The other 90%

That’s who loses from Herman Cain’s “9-9-9” tax plan, according to analysts at the nonpartisan Tax Policy Center (jointly run by the Urban Institute and the Brookings Institution). Krugman has a quick synopsis.

Income stratum   Impact on after-tax income

  • Bottom 20%       -18.7%
  • 20th-40th %ile  -15.4%
  • 40th-60th %ile  -10.1%
  • 60th-80th %ile   -6.1%
  • 80th-90th %ile  -2.3%
  • 90th-95th %ile  +0.9%
  • 95th-99th %ile  +6.5%
  • Top 1%  +19.7%
  • Top 0.1%  +26.6%

Howard Gleckman of the Tax Policy Center notes, “In Cain’s world, a typical household making more than $2.7 million would pay a smaller share of its income in federal taxes than one making less than $18,000.”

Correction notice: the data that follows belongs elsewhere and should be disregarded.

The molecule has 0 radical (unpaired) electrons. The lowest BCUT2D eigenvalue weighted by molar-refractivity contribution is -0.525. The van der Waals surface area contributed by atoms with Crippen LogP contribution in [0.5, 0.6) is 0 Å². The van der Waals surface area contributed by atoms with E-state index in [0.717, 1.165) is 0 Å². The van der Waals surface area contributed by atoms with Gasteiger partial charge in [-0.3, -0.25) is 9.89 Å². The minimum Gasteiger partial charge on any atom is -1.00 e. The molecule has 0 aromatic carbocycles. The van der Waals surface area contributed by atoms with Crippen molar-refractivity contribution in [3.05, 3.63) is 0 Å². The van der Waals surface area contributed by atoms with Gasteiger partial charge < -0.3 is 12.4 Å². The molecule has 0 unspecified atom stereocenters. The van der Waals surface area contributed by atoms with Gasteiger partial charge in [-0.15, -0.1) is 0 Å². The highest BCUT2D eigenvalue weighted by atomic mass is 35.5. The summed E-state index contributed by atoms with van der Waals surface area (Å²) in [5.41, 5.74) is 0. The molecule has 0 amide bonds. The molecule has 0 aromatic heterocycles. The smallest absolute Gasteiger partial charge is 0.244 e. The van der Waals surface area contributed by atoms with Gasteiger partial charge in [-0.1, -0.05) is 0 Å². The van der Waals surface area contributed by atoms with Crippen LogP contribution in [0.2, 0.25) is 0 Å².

I wrote before that the Cain tax plan seemed calculated to appeal to Republicans whose idea of economic injustice is poor people not paying income tax (which happens because they earn less than the standard deduction and personal exemption. Never mind that they do pay payroll taxes, sales taxes, and excise taxes). But even if you do think the tax system is too generous to the poor, you probably don’t think we should raise taxes on the middle and upper-middle class while cutting taxes on millionaires. In fact, a poll this month found that 64% of Americans wanted to raise taxes on millionaires, including 83% of Democrats, 65% of independents, and 40% of Republicans.

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